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To tell or not: parental thoughts on disclosure of urologic surgery to their child
Christina Ching, MD, Heidi A. Stephany, MD, Douglass B. Clayton, MD, John C. Thomas, MD, John C. Pope, IV, MD, Mark C. Adams, MD, John W. Brock, III, MD, Stacy T. Tanaka, MD.
Vanderbilt University, Nashville, TN, USA.

Background:
Literature pertaining to medical disclosure to the pediatric patient is limited to grave subject matter such as cancer and HIV or issues related to adoption and assisted reproduction. We hypothesized that parents would find it difficult to disclose urologic surgery to a child and that there is a need for further education and parental support.
Methods:
Parents of pediatric patients <5 years old undergoing urologic surgery in the operating room were contacted at time of post-operative follow-up phone call. Parents were consented for telephone survey and then asked their future plans of disclosure to their child about their recent surgery, parental comfort with disclosing such information to their child, prior support given and desire for future support in how to tell their child about surgery, and the parent’s own personal experience with childhood surgery. Pediatric patient charts were reviewed for other prior surgeries and major co-morbidities.
Results:
103 parents were contacted in consecutive follow-up phone calls; 98 parents consented to participate. The average age of patient included was 15.7 months (median 8.2 months, range 3.7-57.7 months). The majority (53.1%) of surgeries were minor penile surgeries (circumcision, circumcision revision, chordee lysis, excision penile skin bridge/tag/adhesion, meatotomy). Table 1 lists the types of surgeries and corresponding parental decision about disclosure. Overall, 78 (79.6%) parents would definitely tell their child about their prior surgery with only 11 (14.1%) of these parents feeling nervous to do so. Parents seem to agree in telling their child “when they can understand” however the definition of this ranged in age from 2-16 years old (mean 9 years). 16 parents (16.3%) do not plan to tell their children about surgery, including 4 of the 20 parents of children undergoing hypospadias repair. These 4 parents had all undergone surgery themselves but none at <5 years of age. Overall, there was not a significant association between a parent’s choice to disclose their child’s prior surgery and if the parent had ever had surgery (p=0.25) or specifically surgery at <5 years of age (0=0.68). Prior major surgery or major co-morbidity in the pediatric patient was not predictive of a parent’s choice to disclose either. 33.7% of parents would find it helpful to have guidance in talking to their child despite the overwhelming majority of parents (89.8%) stating no one has ever done so.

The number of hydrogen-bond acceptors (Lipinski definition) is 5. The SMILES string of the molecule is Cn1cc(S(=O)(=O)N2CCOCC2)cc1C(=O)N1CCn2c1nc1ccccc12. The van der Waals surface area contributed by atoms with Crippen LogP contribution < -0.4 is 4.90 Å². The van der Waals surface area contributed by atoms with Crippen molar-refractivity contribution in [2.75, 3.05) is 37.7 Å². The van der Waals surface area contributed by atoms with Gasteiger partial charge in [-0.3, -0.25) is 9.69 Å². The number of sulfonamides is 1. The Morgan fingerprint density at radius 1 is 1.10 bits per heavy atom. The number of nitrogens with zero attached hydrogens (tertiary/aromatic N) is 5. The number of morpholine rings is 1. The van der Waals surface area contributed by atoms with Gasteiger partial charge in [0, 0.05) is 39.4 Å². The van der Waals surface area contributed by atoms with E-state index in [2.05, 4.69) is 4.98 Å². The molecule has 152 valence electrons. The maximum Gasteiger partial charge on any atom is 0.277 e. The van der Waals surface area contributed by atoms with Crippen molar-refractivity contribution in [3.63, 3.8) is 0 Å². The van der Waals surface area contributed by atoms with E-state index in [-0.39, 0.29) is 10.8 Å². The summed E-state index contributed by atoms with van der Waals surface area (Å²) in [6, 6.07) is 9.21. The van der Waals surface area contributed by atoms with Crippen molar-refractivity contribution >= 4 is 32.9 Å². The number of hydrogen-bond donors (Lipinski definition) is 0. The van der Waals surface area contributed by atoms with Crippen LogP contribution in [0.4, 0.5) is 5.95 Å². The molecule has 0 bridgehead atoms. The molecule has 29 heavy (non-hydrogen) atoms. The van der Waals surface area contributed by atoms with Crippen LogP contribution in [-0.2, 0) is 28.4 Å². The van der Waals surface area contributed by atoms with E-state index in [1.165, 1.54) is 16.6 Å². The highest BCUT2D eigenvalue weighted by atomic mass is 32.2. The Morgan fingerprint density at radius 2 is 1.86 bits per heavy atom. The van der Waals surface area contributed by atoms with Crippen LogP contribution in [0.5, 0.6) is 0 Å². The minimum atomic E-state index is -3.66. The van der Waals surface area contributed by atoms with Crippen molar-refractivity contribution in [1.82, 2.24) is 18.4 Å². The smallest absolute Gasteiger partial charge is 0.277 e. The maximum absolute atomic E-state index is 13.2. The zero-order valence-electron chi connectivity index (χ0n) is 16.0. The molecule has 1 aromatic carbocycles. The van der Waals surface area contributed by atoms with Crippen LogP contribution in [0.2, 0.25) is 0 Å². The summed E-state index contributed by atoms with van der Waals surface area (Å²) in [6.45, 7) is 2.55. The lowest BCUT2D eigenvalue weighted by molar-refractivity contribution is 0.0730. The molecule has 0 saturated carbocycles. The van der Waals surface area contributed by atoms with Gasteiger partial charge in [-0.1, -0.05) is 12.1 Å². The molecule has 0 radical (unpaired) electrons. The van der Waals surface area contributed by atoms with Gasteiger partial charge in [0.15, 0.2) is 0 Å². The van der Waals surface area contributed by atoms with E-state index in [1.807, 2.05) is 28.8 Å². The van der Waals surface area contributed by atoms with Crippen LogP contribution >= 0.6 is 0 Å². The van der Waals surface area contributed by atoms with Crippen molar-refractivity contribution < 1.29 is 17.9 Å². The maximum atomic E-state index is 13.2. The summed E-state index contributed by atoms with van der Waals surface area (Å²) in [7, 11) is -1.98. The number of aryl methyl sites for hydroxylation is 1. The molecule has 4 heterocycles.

Conclusions:
Parents seem relatively comfortable discussing urologic surgeries with a child but about one-third would appreciate further counseling. Those parents willing to avoid specifically telling their child about a surgery seem content to do so unless the child notices a difference post-operatively. Interestingly, 20% of parents of children undergoing hypospadias repair hope to avoid telling their child.
Table 1: Parental decision on whether or not to tell their child about surgery and the type of surgery the patient underwent


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